The sixth comprehensive assessment of climate science by the Intergovernmental Panel on Climate Change (IPCC), which was released in April, warns that the transition to a low-carbon economy is not happening quickly enough.
The report recognizes the significant impact consumers may have on reducing climate change. This is good news because the IPCC has now evaluated the possibility of "demand-side strategies," which have the ability to cut greenhouse gas emissions by 40–70% by 2050. In actuality, this translates to consumers changing their travel habits, home heating, cooling, and energy usage, as well as their food consumption and product purchases. Consumers won't be able to make these adjustments, though, unless they are encouraged by structural reforms and bold government action. Additionally, it must be done honestly; otherwise, it could undermine social cohesiveness and result in the rejection of mitigation strategies.
Building consumer trust and bolstering support for the radical reforms we need to undertake will depend on the participation of consumer organizations in decision-making, along with other pertinent actors.
The Call to Action from COP26 the previous year made it obvious how such trust might be developed. This centered on securing government commitment to develop an environment that is conducive to quick changes in consumer behavior, a "consumer fairness test" for climate policy, and the growth and depth of consumer representation and engagement.
Consumers International was successful in its campaigns to amend the United Nations Guidelines for Consumer Protection in 1999 and 2015 so that sustainability was gradually incorporated. We are prepared to build on these and other accomplishments, collaborating with all pertinent parties to implement the IPCC report's suggested solutions. Together, we can take the swift steps required to facilitate a fair and environmentally friendly transition.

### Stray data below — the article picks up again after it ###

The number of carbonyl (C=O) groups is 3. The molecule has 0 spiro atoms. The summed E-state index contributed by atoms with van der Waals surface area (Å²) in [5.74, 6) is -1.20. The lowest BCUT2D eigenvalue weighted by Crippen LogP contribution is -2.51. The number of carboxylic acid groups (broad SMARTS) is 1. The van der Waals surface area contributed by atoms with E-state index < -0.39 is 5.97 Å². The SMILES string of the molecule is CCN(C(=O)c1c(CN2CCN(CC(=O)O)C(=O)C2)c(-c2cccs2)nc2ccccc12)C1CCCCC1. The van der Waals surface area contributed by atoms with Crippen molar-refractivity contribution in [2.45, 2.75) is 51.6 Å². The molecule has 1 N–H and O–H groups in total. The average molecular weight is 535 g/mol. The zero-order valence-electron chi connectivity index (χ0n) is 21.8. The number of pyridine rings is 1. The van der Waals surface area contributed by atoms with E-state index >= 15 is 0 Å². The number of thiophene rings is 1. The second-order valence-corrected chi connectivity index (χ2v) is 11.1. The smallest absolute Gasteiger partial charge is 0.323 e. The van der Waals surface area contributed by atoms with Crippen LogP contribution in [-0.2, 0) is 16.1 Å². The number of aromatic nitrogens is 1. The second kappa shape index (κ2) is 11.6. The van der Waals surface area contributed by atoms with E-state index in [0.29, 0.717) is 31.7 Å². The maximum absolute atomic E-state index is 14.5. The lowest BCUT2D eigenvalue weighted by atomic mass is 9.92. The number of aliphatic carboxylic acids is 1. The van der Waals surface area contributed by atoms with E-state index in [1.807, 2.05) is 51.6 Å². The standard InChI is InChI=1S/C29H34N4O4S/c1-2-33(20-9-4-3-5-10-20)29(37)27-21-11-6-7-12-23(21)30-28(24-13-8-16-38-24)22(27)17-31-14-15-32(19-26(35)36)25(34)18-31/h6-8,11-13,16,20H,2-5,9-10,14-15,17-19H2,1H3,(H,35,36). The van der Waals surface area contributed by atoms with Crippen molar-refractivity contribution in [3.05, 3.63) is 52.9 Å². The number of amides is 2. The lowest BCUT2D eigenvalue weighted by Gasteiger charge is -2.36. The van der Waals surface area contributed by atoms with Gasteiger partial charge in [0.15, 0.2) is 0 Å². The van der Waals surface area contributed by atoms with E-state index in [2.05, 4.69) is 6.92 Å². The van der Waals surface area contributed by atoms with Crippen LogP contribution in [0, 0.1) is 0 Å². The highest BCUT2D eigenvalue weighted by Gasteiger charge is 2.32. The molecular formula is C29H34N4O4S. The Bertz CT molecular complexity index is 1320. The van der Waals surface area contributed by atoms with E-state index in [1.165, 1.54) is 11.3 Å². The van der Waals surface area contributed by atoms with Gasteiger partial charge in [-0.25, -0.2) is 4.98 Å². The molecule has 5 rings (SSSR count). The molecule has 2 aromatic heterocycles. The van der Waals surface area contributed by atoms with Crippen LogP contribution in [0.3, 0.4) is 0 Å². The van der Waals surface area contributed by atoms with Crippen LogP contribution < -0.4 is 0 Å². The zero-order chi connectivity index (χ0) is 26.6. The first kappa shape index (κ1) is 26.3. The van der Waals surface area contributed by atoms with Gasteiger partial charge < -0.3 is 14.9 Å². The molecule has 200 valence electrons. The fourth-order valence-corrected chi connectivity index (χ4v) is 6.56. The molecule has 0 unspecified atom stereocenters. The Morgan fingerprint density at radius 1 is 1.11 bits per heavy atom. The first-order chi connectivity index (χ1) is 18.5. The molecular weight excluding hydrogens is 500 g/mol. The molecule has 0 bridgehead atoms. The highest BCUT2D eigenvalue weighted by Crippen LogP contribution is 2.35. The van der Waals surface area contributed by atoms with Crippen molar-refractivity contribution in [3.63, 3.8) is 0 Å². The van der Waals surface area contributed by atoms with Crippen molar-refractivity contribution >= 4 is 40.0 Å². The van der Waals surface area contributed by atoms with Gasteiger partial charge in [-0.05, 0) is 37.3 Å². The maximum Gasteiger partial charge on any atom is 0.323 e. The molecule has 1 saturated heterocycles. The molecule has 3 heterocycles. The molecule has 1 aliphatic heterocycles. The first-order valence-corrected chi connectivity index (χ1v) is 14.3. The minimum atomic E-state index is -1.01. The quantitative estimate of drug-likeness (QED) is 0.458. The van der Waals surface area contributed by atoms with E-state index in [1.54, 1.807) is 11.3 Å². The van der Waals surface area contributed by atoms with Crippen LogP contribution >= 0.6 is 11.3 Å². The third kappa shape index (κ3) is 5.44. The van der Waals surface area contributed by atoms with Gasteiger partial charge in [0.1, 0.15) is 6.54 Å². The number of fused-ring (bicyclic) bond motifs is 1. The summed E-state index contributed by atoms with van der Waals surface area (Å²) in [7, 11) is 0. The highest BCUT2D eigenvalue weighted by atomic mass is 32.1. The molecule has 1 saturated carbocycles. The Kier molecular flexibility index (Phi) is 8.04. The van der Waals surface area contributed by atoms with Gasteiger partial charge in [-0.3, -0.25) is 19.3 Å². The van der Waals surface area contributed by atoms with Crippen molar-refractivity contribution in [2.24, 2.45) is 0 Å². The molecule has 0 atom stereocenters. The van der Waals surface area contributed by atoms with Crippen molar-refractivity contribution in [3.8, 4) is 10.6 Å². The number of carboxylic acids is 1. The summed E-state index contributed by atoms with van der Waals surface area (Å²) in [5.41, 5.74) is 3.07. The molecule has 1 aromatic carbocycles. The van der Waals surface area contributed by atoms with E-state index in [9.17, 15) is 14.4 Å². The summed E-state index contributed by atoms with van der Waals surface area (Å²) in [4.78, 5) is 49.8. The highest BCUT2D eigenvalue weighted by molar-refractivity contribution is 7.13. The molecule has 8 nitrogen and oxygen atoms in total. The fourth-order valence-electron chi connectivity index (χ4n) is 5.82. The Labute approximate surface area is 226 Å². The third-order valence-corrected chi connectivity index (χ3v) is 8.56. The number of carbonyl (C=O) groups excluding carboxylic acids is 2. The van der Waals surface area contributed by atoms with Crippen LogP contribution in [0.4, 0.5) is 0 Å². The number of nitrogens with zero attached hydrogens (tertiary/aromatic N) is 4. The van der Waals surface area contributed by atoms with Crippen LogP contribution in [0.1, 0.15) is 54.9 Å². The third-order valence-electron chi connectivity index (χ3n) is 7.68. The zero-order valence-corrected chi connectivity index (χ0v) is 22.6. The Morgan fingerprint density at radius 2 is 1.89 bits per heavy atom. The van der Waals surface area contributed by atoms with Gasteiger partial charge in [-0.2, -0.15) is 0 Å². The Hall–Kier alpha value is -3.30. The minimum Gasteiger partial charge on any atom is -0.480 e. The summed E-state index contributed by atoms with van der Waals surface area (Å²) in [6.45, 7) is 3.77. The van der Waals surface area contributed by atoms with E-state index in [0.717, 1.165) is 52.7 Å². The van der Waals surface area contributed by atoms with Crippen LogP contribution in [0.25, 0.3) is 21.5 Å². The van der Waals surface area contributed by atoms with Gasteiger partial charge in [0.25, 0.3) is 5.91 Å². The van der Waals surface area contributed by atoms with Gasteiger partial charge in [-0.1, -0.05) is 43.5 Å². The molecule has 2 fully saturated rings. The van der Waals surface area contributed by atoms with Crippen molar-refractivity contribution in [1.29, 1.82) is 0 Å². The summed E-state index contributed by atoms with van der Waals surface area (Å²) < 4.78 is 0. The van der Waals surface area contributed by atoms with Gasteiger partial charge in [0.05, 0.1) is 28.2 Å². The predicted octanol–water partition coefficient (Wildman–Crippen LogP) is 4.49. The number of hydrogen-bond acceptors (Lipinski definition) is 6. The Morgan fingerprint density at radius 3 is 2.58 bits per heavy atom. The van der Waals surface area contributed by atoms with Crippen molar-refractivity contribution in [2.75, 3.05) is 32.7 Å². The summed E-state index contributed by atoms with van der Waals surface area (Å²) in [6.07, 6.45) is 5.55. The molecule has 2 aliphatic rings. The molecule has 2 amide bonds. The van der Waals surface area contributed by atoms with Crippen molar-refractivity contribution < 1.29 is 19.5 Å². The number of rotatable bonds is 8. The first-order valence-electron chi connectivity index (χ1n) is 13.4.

To mitigate climate change, include many different factors. Large corporations and industries have a major influence, of course. Thus, the IPPC pleads for a faster exit from a carbon rich economy. Nevertheless, if there is a serious shift and noticeable drops in temperatures, everyone must feel responsible. Ordinary consumers can already achieve great results by changing their general daily habits.
With global goals that must be achieved until 2030 to prevent disastrous consequences for our planet and life, everyone must be aware of what the problem is and what needs to be done to fix it. The global society has already great awareness concerning the achievement of certain goals and works on it through smart and innovative approaches.